It's unlikely new Los Angeles Clippers forward Josh Smith perceives his nearly $7 million salary the same way you do.
The Clippers offered Smith, the ex-Piston and Rocket, a $1.5 million contract for the 2015-16 season, which he signed. The team introduced him to the Los Angeles media Tuesday. On top of that, he is going to make $5.4 million from a prior deal with the Detroit Pistons for a grand total of $6.9 million next year.
Smith let America know of his struggle, as reported by David Whitley of the Orlando Sentinel (via the Detroit Free Press). "At the end of the day, you know, I do have a family," he said. "So it is going to be a little harder on me this year. But I'm going to push through it, you know. ... I made a decision for me and my family."
While most of America might not know what to do with $6.9 million, Smith will attempt to rekindle his play from earlier in the decade that made him one of the most versatile forwards in the NBA while earning a lower sum than he's used to. He's been well-compensated for his performance, bringing in about $91 million so far in his career, according to Whitley.
But Smith is not the first to make such claims about a contract. Enter Latrell Sprewell.
The former shooting guard/small forward, who played in the league from 1992 to 2005, was once offered a three-year, $30 million contract from the Minnesota Timberwolves. It wasn't to his liking, as he called it "insulting," per Whitley.
Like Smith, Sprewell also referenced his family when insinuating the millions he was going to bring in annually would not be enough to supply a comfortable life for his loved ones.
Maybe average Americans like many of you and I don't realize the pressures of playing professional basketball and maintaining a comfortable lifestyle for a group of people. Then again, that is a situation most of us would sign up for.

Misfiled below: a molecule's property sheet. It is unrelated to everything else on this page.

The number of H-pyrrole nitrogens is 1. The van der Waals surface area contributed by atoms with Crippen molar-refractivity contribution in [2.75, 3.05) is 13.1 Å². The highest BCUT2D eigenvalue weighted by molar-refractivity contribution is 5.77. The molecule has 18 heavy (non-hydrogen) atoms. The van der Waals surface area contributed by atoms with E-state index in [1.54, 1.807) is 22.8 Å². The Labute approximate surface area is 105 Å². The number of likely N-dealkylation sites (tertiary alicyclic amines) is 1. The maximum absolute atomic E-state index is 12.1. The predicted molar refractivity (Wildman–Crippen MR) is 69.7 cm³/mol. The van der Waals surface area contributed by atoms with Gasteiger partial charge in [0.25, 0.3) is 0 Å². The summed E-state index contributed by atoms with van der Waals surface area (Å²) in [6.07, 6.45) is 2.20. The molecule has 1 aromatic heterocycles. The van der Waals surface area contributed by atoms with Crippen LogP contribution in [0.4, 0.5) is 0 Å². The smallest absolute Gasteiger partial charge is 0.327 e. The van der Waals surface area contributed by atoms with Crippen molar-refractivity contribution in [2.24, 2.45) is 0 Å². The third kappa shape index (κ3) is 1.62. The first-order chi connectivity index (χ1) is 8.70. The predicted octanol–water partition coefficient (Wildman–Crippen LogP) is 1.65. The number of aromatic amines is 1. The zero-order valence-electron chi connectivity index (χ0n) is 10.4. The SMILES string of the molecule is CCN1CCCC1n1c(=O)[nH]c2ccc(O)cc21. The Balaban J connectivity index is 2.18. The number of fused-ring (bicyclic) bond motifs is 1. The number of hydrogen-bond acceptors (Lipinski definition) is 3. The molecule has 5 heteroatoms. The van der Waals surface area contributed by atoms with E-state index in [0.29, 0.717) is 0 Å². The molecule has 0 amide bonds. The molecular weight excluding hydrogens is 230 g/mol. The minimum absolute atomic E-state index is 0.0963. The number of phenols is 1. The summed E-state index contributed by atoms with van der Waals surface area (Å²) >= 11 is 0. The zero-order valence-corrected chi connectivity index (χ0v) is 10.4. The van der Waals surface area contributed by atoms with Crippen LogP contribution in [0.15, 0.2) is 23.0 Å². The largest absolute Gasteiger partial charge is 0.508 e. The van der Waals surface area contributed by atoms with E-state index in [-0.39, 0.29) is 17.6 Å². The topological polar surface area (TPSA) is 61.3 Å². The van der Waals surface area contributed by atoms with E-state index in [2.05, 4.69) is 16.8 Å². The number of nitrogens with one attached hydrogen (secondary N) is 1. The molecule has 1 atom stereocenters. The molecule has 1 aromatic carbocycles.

Whitley isn't buying Smith's struggle, and it's likely that neither are the majority of basketball fans.
"I'm all for hardworking Americans like Smith chasing ... as big of a pay day as possible," Whitley wrote. "But for the millionth time, could we ban jocks from using the tired take-care-of-my-family shtick?"
Smith is also not getting any sympathy from CBS Sports Radio's John Kincade, who seems befuddled by the forward's comments:
However, Yahoo Sports' Kelly Dwyer provides a different take, taking into account how drastically Smith's earnings have dropped compared to prior seasons:
Smith signed for below the $5.4 million the Pistons owe him in 2015-16, which in a way is good for him because it means the Pistons’ salary hit doesn’t have to make up the difference and he’ll make a combined salary of just under $6.9 million this year. That’s just under half of what he was set to make this season, $14 million, had the Pistons not waived him, or had they found a doofus to trade for him last season.
I don’t care who you are or what you’re making, when you budget for something and then your yearly salary is cut in half, that’s a shot to the system. Even if that $5.4 million will act as a nice chunk of change for a player who might not be in the NBA in 2018-19, at age 33.
Of course, Smith's view on his new deal does raise the question of just how lavish a lifestyle he and his family are living. But he sure won't be gaining a lot of fans by making it look like a $6.9 million salary is going to financially handcuff him.